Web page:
optionsBuilder.UseSqlite("Data Source=mydatabase.db;");
    }
}
public class MyDbContext : DbContext
{
    public DbSet<Person> Persons { get; set; }

    protected override void OnConfiguring(DbContextOptionsBuilder optionsBuilder)
    {
        optionsBuilder.UseSqlite("Data Source=mydatabase.db;");
    }
}
Public Class MyDbContext
	Inherits DbContext

	Public Property Persons() As DbSet(Of Person)

	Protected Overrides Sub OnConfiguring(ByVal optionsBuilder As DbContextOptionsBuilder)
		optionsBuilder.UseSqlite("Data Source=mydatabase.db;")
	End Sub
End Class
VB   C#

4. CRUD Operations

Entity Framework simplifies Create, Read, Update, and Delete (CRUD) operations. Here's how you can insert a new record:

using (var db = new MyDbContext())
{
    db.Persons.Add(new Person { Name = "John" });
    db.SaveChanges();
}
using (var db = new MyDbContext())
{
    db.Persons.Add(new Person { Name = "John" });
    db.SaveChanges();
}
Using db = New MyDbContext()
	db.Persons.Add(New Person With {.Name = "John"})
	db.SaveChanges()
End Using
VB   C#

Reading, updating, and deleting records are similarly streamlined and straightforward with Entity Framework, allowing for concise and maintainable code.

Working with XML Files and Other Data Providers

SQLite is not limited to relational data; it also provides flexibility in handling other data types, including XML files.

1. Storing XML Data

You can store XML data within an SQLite database. This might be useful if you work with configuration data or other hierarchical structures.

string xmlData = "<person><name>John</name></person>";
string query = "INSERT INTO xmltable (data) VALUES (@data)";
var command = new SQLiteCommand(query, connection);
command.Parameters.AddWithValue("@data", xmlData);
command.ExecuteNonQuery();
string xmlData = "<person><name>John</name></person>";
string query = "INSERT INTO xmltable (data) VALUES (@data)";
var command = new SQLiteCommand(query, connection);
command.Parameters.AddWithValue("@data", xmlData);
command.ExecuteNonQuery();
Dim xmlData As String = "<person><name>John</name></person>"
Dim query As String = "INSERT INTO xmltable (data) VALUES (@data)"
Dim command = New SQLiteCommand(query, connection)
command.Parameters.AddWithValue("@data", xmlData)
command.ExecuteNonQuery()
VB   C#

Retrieving XML Data

You can retrieve and work with XML data using standard XML parsing techniques in C#.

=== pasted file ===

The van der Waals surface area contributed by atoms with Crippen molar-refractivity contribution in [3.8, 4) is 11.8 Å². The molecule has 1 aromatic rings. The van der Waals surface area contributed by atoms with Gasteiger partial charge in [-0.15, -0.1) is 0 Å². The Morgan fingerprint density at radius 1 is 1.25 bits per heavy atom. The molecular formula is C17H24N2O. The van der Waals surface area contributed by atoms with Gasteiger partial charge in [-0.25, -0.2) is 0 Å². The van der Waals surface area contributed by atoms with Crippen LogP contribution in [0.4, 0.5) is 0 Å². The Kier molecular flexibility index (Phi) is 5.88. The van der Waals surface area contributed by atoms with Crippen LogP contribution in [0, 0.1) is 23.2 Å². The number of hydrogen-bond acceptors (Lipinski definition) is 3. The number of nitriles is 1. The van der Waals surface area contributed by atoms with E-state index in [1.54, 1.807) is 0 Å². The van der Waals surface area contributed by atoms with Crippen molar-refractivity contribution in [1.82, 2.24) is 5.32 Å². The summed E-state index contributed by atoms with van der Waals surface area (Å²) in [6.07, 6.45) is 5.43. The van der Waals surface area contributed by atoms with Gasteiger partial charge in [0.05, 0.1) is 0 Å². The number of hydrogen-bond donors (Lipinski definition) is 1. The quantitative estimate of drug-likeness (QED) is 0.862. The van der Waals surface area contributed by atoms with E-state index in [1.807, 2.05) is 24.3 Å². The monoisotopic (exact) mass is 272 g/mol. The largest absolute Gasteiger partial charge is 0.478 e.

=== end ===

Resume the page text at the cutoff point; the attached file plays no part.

string query = "SELECT data FROM xmltable WHERE id = 1";
var command = new SQLiteCommand(query, connection);
var reader = command.ExecuteReader();
string xmlData = reader ["data"].ToString();

// Parse the XML data as needed
string query = "SELECT data FROM xmltable WHERE id = 1";
var command = new SQLiteCommand(query, connection);
var reader = command.ExecuteReader();
string xmlData = reader ["data"].ToString();

// Parse the XML data as needed
Dim query As String = "SELECT data FROM xmltable WHERE id = 1"
Dim command = New SQLiteCommand(query, connection)
Dim reader = command.ExecuteReader()
Dim xmlData As String = reader ("data").ToString()

' Parse the XML data as needed
VB   C#

Working with Other Data Providers

SQLite also integrates well with various data providers, allowing for interoperability and flexibility. This means that you can seamlessly switch between different databases or even combine different data sources within a single application.

Introducing the Iron Suit A Powerful Set of Libraries

After exploring the realms of SQLite and logical operators in C#, it's time to introduce a remarkable collection of tools that complement and enhance the development experience in the .NET environment. The Iron Suit is a collection of powerful libraries comprising IronPDF, IronXL, IronOCR, and IronBarcode, each serving distinct purposes.

IronPDF: C# PDF Library

IronPDF is a comprehensive library designed to create, read, and manipulate PDF files in C#. Whether you need to generate reports, invoices, or any documents in PDF format, IronPDF has you covered. A unique feature of IronPDF is the ability to convert HTML to PDF. You can render HTML as a PDF document, including CSS, JavaScript, and images, making it a potent tool. Check out this tutorial on how to convert HTML to PDF for a step-by-step guide.

IronPDF can be an essential tool when working with SQLite databases. You can generate PDF reports from your SQLite database data, allowing for seamless data presentation and sharing.

IronXL: Excel File Management Made Easy

IronXL allows developers to read, write, and manipulate Excel files effortlessly. It's compatible with XLS, XLSX, and more, making it an ideal tool for handling spreadsheet data. You can read Excel files, manipulate them, and even create new files from scratch. IronXL's functionality integrates well with database management, including SQLite, for exporting and importing data.

IronOCR: Optical Character Recognition in C#

With IronOCR, scanning text from images and PDF files is a breeze. It's a versatile OCR (Optical Character Recognition) library that recognizes text from various sources.

Imagine storing scanned documents in an SQLite database and using IronOCR to retrieve and recognize the text within those documents. The possibilities are endless, providing powerful text retrieval and search functionality.

IronBarcode: The Ultimate Barcode Generation and Reading Library

Barcode generation and reading are made simple with IronBarcode. It supports multiple barcode formats and provides a robust API for all barcode-related needs. IronBarcode can play an essential role in applications using SQLite, where barcodes might represent products or other data entities. Storing and retrieving barcodes from the SQLite database enhances data integrity and facilitates quick access.

Conclusion

SQLite is a powerful yet lightweight database engine that's great for beginners and professionals alike. From creating tables and inserting rows to managing transactions and preventing SQL Injection attacks, SQLite offers many features. Whether you're building a console or mobile application or need to work with foreign keys and datasets, SQLite is an excellent choice.

The Iron Suit, comprising IronPDF, IronXL, IronOCR, and IronBarcode, is a treasure trove of tools that extend the capabilities of your C# development projects, whether you're working with SQLite databases or any other domains.

What's even more appealing is that each of these products offers a free trial, giving you ample time to explore and understand the vast array of functionalities they provide. Once you decide to continue with these tools, the licensing starts from $749 per product. You can also buy the complete Iron Suit bundle at the price of just two individual products.